Mateusz Maszczynski is a serving international flight attendant with experience…
A federal district court judge has dismissed a lawsuit brought by a Southwest Airlines flight attendant against her employer for the unlawful death of her husband. Carol Madden, 69, accused Southwest Airlines of sloppy infection controls at its training center which resulted in her catching COVID-19 and then infecting her husband who subsequently succumbed to his illness.
Madden is a veteran flight attendant who previously survived cancer and had worked throughout the pandemic. She believes she caught COVID-19 during annual federally mandated recurrent training at a Southwest Airlines training center.
The Baltimore-based flight attendant had been seeking more than $3 million in damages from the airline, claiming that poor pandemic protocols at the training center, as well as sloppy contact tracing, contributed to her husband’s death.
Her husband’s health rapidly deteriorated shortly after he was diagnosed with COVID-19 and he died a few weeks later after being admitted to the ICU. His death certificate lists COVID pneumonia as the first cause of death. Bill Madden was just 73 years old when he passed away.
Lawyers acting on behalf of Southwest said that while the company had a great amount of sympathy for Mrs Madden, the airline’s duty of care did not extend to the relatives of its employees. Therefore, the lawsuit should be thrown out.
A district court judge agreed, based partly on the fact that finding in favor of Mrs Madden would risk creating numerous other lawsuits.
“Maryland’s third-party duty case law and its emphasis on limiting the class of prospective future plaintiffs heavily informs the Court’s balancing,” Judge Stephanie A. Gallagher’s said in her ruling as reported by Business Insurance.
“In fact, it is the dispositive weight on the scale in favor of finding ‘no duty’ here, despite the fact that the narrow majority of factors, including foreseeability, favor imposition of duty,” the ruling continued.
“Maryland courts have made their priorities with regard to third-party duties clear, and the prospect of an unstemmed and ill-defined tide of third-party plaintiffs bringing suit predominates the duty analysis.”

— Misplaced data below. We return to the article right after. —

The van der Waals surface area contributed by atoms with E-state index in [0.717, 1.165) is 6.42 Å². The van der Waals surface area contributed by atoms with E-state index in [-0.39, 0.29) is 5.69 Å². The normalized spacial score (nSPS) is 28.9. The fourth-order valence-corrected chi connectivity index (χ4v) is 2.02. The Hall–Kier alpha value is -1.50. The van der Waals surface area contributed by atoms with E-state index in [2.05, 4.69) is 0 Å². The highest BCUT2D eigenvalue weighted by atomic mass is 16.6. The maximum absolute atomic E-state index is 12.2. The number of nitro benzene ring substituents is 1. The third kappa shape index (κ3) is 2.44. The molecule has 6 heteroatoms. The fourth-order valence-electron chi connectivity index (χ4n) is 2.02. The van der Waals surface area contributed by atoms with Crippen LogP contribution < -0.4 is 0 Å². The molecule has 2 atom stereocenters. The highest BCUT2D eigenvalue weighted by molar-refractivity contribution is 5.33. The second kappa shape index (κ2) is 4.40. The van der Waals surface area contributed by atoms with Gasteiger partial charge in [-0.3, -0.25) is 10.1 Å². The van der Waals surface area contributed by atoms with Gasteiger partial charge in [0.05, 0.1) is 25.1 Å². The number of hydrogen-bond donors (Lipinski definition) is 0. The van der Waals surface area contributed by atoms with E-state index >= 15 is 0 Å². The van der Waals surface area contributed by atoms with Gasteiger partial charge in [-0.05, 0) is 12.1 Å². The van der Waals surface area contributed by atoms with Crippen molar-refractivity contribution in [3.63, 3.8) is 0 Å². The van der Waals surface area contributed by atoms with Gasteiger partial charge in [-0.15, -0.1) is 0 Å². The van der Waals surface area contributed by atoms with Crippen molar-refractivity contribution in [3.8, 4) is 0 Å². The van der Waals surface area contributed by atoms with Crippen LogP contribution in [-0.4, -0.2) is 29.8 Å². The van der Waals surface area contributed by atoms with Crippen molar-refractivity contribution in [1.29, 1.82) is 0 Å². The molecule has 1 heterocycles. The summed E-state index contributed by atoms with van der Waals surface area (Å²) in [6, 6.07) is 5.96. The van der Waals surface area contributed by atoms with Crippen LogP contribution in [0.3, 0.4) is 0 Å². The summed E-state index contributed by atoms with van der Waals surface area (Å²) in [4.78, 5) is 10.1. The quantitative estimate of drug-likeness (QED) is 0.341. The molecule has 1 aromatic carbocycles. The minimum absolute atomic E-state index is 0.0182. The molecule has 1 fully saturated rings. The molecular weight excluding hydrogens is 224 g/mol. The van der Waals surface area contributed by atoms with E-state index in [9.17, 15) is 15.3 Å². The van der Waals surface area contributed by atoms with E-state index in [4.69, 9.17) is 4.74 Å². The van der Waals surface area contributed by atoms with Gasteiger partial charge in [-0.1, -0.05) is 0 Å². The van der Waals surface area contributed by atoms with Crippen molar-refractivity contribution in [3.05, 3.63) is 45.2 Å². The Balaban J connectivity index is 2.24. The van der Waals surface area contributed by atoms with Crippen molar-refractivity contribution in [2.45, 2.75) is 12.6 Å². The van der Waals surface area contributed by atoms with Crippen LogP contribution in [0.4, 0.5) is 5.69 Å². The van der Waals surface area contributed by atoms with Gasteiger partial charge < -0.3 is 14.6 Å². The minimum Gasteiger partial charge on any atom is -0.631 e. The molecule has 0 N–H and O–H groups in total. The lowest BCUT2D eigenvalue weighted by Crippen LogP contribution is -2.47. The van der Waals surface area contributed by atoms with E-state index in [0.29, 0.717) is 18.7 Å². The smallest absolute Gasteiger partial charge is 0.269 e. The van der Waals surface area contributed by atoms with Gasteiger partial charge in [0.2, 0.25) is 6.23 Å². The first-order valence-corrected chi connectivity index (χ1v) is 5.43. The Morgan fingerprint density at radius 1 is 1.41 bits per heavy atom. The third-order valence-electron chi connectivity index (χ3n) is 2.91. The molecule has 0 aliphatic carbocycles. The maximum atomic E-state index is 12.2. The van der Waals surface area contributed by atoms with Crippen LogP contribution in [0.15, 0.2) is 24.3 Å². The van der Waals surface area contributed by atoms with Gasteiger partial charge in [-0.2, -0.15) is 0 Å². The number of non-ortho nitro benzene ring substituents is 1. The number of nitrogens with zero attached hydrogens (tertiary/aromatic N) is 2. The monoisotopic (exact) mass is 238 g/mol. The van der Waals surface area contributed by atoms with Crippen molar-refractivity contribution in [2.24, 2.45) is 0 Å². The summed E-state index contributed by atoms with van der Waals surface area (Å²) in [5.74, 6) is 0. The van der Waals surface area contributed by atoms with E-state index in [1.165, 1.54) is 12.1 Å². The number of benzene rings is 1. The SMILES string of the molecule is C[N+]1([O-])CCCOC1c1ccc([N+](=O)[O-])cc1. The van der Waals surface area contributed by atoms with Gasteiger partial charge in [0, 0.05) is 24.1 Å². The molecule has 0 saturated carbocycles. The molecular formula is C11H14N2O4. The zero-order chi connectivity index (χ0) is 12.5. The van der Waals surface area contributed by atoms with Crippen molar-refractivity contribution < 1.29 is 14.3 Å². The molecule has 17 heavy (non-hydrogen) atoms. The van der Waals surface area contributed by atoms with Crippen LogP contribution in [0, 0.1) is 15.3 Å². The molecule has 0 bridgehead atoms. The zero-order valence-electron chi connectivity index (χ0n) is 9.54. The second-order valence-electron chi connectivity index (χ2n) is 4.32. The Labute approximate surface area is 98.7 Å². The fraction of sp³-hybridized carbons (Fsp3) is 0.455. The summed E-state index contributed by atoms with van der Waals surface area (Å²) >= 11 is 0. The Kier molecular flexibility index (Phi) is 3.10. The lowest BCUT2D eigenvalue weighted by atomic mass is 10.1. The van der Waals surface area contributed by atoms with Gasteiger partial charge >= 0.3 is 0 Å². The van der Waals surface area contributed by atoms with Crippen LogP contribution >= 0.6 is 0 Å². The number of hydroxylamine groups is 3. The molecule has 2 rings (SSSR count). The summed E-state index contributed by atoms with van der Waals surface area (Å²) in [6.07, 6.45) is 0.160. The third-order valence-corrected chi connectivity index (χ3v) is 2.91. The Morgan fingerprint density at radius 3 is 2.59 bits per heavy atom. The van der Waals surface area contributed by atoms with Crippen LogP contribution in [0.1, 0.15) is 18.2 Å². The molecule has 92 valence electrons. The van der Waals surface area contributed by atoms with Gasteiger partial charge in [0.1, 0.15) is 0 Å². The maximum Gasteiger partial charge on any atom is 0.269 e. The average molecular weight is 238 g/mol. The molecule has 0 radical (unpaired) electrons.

The lawsuit had claimed that while face masks were required at the training center, Southwest failed to provide hand sanitizer and shared equipment wasn’t wiped down or disinfected between attendees. Social distancing was also not properly enforced, the lawsuit claims.
Carol attended the training center on July 13 and fell ill several days later. A short time after, Bill also started to feel unwell.
It wasn’t until July 27, however, that Southwest Airlines contacted Carol to tell her that someone on her training course had tested positive for COVID-19. By this point, 10 days had passed after her coworker tested positive and it was a full 14 days after the training course.
In an interview with USA Today, Carol said the airline “didn’t care about us… we were expendable”.
Southwest Airline said it had “taken enhanced measures to clean and maintain our aircraft, airports and work centers and follows all notification guidelines in accordance with the Centres for Disease Control and Prevention.”
“Additionally, the Southwest team works each day to ensure that our multi-layered approach to supporting our employees’ and customers’ safety stays current with research findings and public health recommendations,” a statement provided by the airline continued.
Carol Madden’s attorney said he was “considering the many options available to us.”
Photo Credit: Stephen M. Keller / Southwest Airlines
Mateusz Maszczynski is a serving international flight attendant with experience at a major Middle East and European airline. Mateusz is passionate about the aviation industry and helping aspiring flight attendants achieve their dreams. Cabin crew recruitment can be tough, ultra-competitive and just a little bit confusing - Mateusz has been there and done that. He's got the low down on what really works.